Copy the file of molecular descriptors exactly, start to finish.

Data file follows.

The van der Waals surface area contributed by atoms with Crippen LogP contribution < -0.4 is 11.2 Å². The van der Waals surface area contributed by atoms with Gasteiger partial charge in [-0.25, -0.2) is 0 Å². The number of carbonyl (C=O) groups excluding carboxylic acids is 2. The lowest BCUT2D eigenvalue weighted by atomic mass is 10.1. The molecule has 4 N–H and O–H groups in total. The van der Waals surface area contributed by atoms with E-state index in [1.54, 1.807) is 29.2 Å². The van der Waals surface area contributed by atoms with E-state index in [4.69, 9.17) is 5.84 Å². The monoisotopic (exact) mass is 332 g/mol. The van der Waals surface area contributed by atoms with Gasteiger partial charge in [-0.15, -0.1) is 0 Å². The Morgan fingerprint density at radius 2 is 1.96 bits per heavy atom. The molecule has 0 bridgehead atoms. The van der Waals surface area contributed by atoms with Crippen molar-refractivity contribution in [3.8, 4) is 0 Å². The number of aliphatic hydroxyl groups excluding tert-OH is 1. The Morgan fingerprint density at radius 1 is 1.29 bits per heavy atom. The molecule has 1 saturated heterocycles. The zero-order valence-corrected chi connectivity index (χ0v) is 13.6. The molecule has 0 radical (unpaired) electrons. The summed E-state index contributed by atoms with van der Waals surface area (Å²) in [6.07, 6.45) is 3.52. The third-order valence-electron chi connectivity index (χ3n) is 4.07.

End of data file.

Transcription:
The van der Waals surface area contributed by atoms with Crippen LogP contribution < -0.4 is 11.2 Å². The van der Waals surface area contributed by atoms with Gasteiger partial charge in [-0.25, -0.2) is 0 Å². The number of carbonyl (C=O) groups excluding carboxylic acids is 2. The lowest BCUT2D eigenvalue weighted by atomic mass is 10.1. The molecule has 4 N–H and O–H groups in total. The van der Waals surface area contributed by atoms with E-state index in [1.54, 1.807) is 29.2 Å². The van der Waals surface area contributed by atoms with E-state index in [4.69, 9.17) is 5.84 Å². The monoisotopic (exact) mass is 332 g/mol. The van der Waals surface area contributed by atoms with Gasteiger partial charge in [-0.15, -0.1) is 0 Å². The Morgan fingerprint density at radius 2 is 1.96 bits per heavy atom. The molecule has 0 bridgehead atoms. The van der Waals surface area contributed by atoms with Crippen molar-refractivity contribution in [3.8, 4) is 0 Å². The number of aliphatic hydroxyl groups excluding tert-OH is 1. The Morgan fingerprint density at radius 1 is 1.29 bits per heavy atom. The molecule has 1 saturated heterocycles. The zero-order valence-corrected chi connectivity index (χ0v) is 13.6. The molecule has 0 radical (unpaired) electrons. The summed E-state index contributed by atoms with van der Waals surface area (Å²) in [6.07, 6.45) is 3.52. The third-order valence-electron chi connectivity index (χ3n) is 4.07.